Max Planck Research Group Dynamics of Social Behavior

Max Planck Research Group Dynamics of Social Behavior

Our group explores under which conditions individuals cooperate. To this end, we translate social interactions into strategic games. These games can then be explored mathematically, with computer simulations, and with behavioral experiments.

In many situations there is a tension between what is good for an individual and what is good for the entire group. A prime example is cooperation, where individuals forego some personal advantage to help their community. From the outset, it seems that cooperation is at odds with evolutionary theory, since cooperators appear not to maximize their personal fitness. However, work over the past decades has identified different mechanisms that allow for the evolution of cooperation even among fitness maximizing individuals. These mechanisms include kin selection (helping one’s relatives), reciprocity (helping in order to receive help in future), and signaling (helping in order to publicly indicate that one is a carrier of a beneficial trait).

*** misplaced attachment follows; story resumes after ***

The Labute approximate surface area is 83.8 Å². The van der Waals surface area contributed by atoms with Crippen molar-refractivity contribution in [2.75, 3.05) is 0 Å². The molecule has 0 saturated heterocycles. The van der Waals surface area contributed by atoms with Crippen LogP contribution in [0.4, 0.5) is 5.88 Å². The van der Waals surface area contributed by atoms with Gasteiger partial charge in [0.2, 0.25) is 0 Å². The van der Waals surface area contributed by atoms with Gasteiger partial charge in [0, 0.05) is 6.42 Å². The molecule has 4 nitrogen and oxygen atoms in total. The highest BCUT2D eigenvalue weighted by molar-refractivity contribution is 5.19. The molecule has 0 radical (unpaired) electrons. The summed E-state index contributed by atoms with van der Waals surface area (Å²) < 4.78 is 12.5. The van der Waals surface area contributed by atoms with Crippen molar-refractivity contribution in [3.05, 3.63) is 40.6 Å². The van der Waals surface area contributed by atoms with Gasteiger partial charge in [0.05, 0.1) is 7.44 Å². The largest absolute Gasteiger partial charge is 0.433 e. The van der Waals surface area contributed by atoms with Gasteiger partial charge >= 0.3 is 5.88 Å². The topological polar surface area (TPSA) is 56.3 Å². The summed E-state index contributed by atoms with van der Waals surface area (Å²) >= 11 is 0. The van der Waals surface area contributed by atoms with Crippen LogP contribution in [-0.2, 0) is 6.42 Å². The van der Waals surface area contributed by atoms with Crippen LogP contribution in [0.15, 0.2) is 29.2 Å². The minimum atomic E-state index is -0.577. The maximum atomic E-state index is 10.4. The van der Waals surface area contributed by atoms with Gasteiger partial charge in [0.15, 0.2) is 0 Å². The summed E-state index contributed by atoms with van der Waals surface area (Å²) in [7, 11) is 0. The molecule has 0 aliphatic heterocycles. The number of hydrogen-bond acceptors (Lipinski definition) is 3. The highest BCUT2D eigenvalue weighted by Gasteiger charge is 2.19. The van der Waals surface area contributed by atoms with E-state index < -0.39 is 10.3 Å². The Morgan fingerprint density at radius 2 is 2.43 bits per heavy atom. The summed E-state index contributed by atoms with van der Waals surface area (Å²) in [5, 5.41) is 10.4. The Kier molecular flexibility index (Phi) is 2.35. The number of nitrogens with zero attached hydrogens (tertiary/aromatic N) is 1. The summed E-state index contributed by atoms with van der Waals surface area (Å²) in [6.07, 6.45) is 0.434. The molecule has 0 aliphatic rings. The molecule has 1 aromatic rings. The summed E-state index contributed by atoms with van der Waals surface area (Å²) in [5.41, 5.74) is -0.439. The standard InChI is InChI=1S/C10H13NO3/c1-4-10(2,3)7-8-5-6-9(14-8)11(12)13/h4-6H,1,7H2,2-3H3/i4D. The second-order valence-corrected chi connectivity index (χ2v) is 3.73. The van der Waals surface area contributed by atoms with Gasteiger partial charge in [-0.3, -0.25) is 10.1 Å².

In our group, we use mathematical models to explore how these mechanisms lead to cooperation and how these mechanisms interact. To this end, we translate cooperative interactions between individuals into games between players. These games describe which strategies can be employed, and how players learn to adopt new strategies based on their past success. The resulting dynamics can then be described using stochastic processes (e.g., Markov chains), with numerical simulations, and with behavioral experiments.

Our research area has a strong interdisciplinary flavor. In addition to evolutionary biology, it has natural connections to economics (how can we design optimal institutions for cooperation), to psychology (why do we often feel disgust for people who act selfishly), and even moral philosophy (which ethical norms should a cooperative society maintain). On a methodological level, the area has hugely benefitted from contributions of mathematicians, physicists, and computer scientists.

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